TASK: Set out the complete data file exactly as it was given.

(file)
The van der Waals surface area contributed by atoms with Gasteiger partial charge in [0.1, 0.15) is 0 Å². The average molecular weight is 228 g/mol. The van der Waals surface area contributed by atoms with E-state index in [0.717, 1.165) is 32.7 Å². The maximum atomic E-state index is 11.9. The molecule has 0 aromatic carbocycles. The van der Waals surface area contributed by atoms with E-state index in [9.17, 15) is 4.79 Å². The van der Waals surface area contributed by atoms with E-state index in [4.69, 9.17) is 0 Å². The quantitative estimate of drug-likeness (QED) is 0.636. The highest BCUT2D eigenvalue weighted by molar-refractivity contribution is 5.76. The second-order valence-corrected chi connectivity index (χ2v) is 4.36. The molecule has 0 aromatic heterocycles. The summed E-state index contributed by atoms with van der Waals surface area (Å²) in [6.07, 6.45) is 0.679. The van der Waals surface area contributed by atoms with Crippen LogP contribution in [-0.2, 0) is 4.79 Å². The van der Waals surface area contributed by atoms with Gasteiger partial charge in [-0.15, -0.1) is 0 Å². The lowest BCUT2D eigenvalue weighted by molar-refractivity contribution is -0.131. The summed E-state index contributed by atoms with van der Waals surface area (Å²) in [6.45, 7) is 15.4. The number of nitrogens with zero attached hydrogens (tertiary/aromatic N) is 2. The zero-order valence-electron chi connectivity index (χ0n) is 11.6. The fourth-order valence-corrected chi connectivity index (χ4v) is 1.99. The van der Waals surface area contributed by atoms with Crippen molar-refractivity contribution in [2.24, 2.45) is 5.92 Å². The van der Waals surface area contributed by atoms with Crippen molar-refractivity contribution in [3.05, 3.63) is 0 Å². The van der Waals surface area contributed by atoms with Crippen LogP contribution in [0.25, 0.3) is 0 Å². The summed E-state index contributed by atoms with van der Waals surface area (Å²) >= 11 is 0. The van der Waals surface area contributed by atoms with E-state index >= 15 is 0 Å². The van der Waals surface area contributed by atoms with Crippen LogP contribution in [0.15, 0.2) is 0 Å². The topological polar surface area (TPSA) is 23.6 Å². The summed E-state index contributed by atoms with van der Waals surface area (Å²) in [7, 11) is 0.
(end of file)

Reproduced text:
The van der Waals surface area contributed by atoms with Gasteiger partial charge in [0.1, 0.15) is 0 Å². The average molecular weight is 228 g/mol. The van der Waals surface area contributed by atoms with E-state index in [0.717, 1.165) is 32.7 Å². The maximum atomic E-state index is 11.9. The molecule has 0 aromatic carbocycles. The van der Waals surface area contributed by atoms with E-state index in [9.17, 15) is 4.79 Å². The van der Waals surface area contributed by atoms with E-state index in [4.69, 9.17) is 0 Å². The quantitative estimate of drug-likeness (QED) is 0.636. The highest BCUT2D eigenvalue weighted by molar-refractivity contribution is 5.76. The second-order valence-corrected chi connectivity index (χ2v) is 4.36. The molecule has 0 aromatic heterocycles. The summed E-state index contributed by atoms with van der Waals surface area (Å²) in [6.07, 6.45) is 0.679. The van der Waals surface area contributed by atoms with Crippen LogP contribution in [-0.2, 0) is 4.79 Å². The van der Waals surface area contributed by atoms with Gasteiger partial charge in [-0.15, -0.1) is 0 Å². The lowest BCUT2D eigenvalue weighted by molar-refractivity contribution is -0.131. The summed E-state index contributed by atoms with van der Waals surface area (Å²) in [6.45, 7) is 15.4. The number of nitrogens with zero attached hydrogens (tertiary/aromatic N) is 2. The zero-order valence-electron chi connectivity index (χ0n) is 11.6. The fourth-order valence-corrected chi connectivity index (χ4v) is 1.99. The van der Waals surface area contributed by atoms with Crippen molar-refractivity contribution in [2.24, 2.45) is 5.92 Å². The van der Waals surface area contributed by atoms with Crippen molar-refractivity contribution in [3.05, 3.63) is 0 Å². The van der Waals surface area contributed by atoms with Crippen LogP contribution in [0.25, 0.3) is 0 Å². The summed E-state index contributed by atoms with van der Waals surface area (Å²) >= 11 is 0. The van der Waals surface area contributed by atoms with E-state index >= 15 is 0 Å². The van der Waals surface area contributed by atoms with Crippen LogP contribution in [0.15, 0.2) is 0 Å². The topological polar surface area (TPSA) is 23.6 Å². The summed E-state index contributed by atoms with van der Waals surface area (Å²) in [7, 11) is 0.